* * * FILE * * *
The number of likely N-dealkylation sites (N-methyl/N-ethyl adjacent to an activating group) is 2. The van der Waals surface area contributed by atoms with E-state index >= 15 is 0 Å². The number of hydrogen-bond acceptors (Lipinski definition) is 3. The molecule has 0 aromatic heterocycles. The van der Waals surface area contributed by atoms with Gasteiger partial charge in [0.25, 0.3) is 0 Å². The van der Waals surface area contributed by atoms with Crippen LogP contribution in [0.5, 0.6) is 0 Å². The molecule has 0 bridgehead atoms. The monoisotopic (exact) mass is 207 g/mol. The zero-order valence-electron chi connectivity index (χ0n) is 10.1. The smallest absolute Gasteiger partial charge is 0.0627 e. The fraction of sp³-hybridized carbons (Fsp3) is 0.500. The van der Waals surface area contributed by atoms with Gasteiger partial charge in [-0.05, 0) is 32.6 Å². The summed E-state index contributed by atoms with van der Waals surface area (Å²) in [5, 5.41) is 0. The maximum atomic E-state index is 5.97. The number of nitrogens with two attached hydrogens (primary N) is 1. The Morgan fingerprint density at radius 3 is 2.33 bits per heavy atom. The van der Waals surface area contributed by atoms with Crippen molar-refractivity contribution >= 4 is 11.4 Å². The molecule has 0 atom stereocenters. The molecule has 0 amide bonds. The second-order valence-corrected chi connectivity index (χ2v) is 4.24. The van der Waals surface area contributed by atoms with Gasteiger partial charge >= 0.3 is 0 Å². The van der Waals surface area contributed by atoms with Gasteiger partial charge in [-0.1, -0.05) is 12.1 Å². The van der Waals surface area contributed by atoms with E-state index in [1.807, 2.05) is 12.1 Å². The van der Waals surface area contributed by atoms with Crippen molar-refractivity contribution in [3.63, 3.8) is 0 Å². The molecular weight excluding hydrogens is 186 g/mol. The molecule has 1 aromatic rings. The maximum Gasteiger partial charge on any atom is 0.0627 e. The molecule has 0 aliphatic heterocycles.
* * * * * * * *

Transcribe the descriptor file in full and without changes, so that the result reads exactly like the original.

The number of likely N-dealkylation sites (N-methyl/N-ethyl adjacent to an activating group) is 2. The van der Waals surface area contributed by atoms with E-state index >= 15 is 0 Å². The number of hydrogen-bond acceptors (Lipinski definition) is 3. The molecule has 0 aromatic heterocycles. The van der Waals surface area contributed by atoms with Gasteiger partial charge in [0.25, 0.3) is 0 Å². The van der Waals surface area contributed by atoms with Crippen LogP contribution in [0.5, 0.6) is 0 Å². The molecule has 0 bridgehead atoms. The monoisotopic (exact) mass is 207 g/mol. The zero-order valence-electron chi connectivity index (χ0n) is 10.1. The smallest absolute Gasteiger partial charge is 0.0627 e. The fraction of sp³-hybridized carbons (Fsp3) is 0.500. The van der Waals surface area contributed by atoms with Gasteiger partial charge in [-0.05, 0) is 32.6 Å². The summed E-state index contributed by atoms with van der Waals surface area (Å²) in [5, 5.41) is 0. The maximum atomic E-state index is 5.97. The number of nitrogens with two attached hydrogens (primary N) is 1. The Morgan fingerprint density at radius 3 is 2.33 bits per heavy atom. The van der Waals surface area contributed by atoms with Crippen molar-refractivity contribution >= 4 is 11.4 Å². The molecule has 0 atom stereocenters. The molecule has 0 amide bonds. The second-order valence-corrected chi connectivity index (χ2v) is 4.24. The van der Waals surface area contributed by atoms with Gasteiger partial charge >= 0.3 is 0 Å². The van der Waals surface area contributed by atoms with Gasteiger partial charge in [-0.1, -0.05) is 12.1 Å². The van der Waals surface area contributed by atoms with E-state index in [1.807, 2.05) is 12.1 Å². The van der Waals surface area contributed by atoms with Crippen molar-refractivity contribution in [3.63, 3.8) is 0 Å². The molecular weight excluding hydrogens is 186 g/mol. The molecule has 1 aromatic rings. The maximum Gasteiger partial charge on any atom is 0.0627 e. The molecule has 0 aliphatic heterocycles.